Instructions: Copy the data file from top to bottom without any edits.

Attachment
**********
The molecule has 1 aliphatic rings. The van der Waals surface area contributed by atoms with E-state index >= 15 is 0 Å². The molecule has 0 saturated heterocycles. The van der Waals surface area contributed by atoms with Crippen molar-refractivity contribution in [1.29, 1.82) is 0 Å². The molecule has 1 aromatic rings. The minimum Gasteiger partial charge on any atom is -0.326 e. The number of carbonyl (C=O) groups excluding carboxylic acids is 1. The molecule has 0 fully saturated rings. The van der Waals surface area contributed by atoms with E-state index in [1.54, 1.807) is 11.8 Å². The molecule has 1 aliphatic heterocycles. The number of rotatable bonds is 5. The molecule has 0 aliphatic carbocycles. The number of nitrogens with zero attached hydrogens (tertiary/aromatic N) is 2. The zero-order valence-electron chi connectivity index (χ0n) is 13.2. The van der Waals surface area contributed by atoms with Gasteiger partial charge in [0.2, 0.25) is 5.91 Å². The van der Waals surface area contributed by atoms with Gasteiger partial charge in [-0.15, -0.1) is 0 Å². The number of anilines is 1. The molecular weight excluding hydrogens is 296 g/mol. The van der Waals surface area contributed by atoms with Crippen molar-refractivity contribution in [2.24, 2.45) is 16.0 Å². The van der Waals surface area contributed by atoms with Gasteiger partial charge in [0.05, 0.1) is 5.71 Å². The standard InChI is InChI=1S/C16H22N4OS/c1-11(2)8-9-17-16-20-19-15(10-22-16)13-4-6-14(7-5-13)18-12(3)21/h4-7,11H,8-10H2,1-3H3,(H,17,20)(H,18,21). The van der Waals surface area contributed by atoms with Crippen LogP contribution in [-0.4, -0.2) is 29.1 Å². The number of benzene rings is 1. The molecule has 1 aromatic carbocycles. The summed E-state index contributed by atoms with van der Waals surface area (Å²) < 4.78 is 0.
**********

The molecule has 1 aliphatic rings. The van der Waals surface area contributed by atoms with E-state index >= 15 is 0 Å². The molecule has 0 saturated heterocycles. The van der Waals surface area contributed by atoms with Crippen molar-refractivity contribution in [1.29, 1.82) is 0 Å². The molecule has 1 aromatic rings. The minimum Gasteiger partial charge on any atom is -0.326 e. The number of carbonyl (C=O) groups excluding carboxylic acids is 1. The molecule has 0 fully saturated rings. The van der Waals surface area contributed by atoms with E-state index in [1.54, 1.807) is 11.8 Å². The molecule has 1 aliphatic heterocycles. The number of rotatable bonds is 5. The molecule has 0 aliphatic carbocycles. The number of nitrogens with zero attached hydrogens (tertiary/aromatic N) is 2. The zero-order valence-electron chi connectivity index (χ0n) is 13.2. The van der Waals surface area contributed by atoms with Gasteiger partial charge in [0.2, 0.25) is 5.91 Å². The van der Waals surface area contributed by atoms with Gasteiger partial charge in [-0.15, -0.1) is 0 Å². The number of anilines is 1. The molecular weight excluding hydrogens is 296 g/mol. The van der Waals surface area contributed by atoms with Crippen molar-refractivity contribution in [2.24, 2.45) is 16.0 Å². The van der Waals surface area contributed by atoms with Gasteiger partial charge in [0.05, 0.1) is 5.71 Å². The standard InChI is InChI=1S/C16H22N4OS/c1-11(2)8-9-17-16-20-19-15(10-22-16)13-4-6-14(7-5-13)18-12(3)21/h4-7,11H,8-10H2,1-3H3,(H,17,20)(H,18,21). The van der Waals surface area contributed by atoms with Crippen LogP contribution in [-0.4, -0.2) is 29.1 Å². The number of benzene rings is 1. The molecule has 1 aromatic carbocycles. The summed E-state index contributed by atoms with van der Waals surface area (Å²) < 4.78 is 0.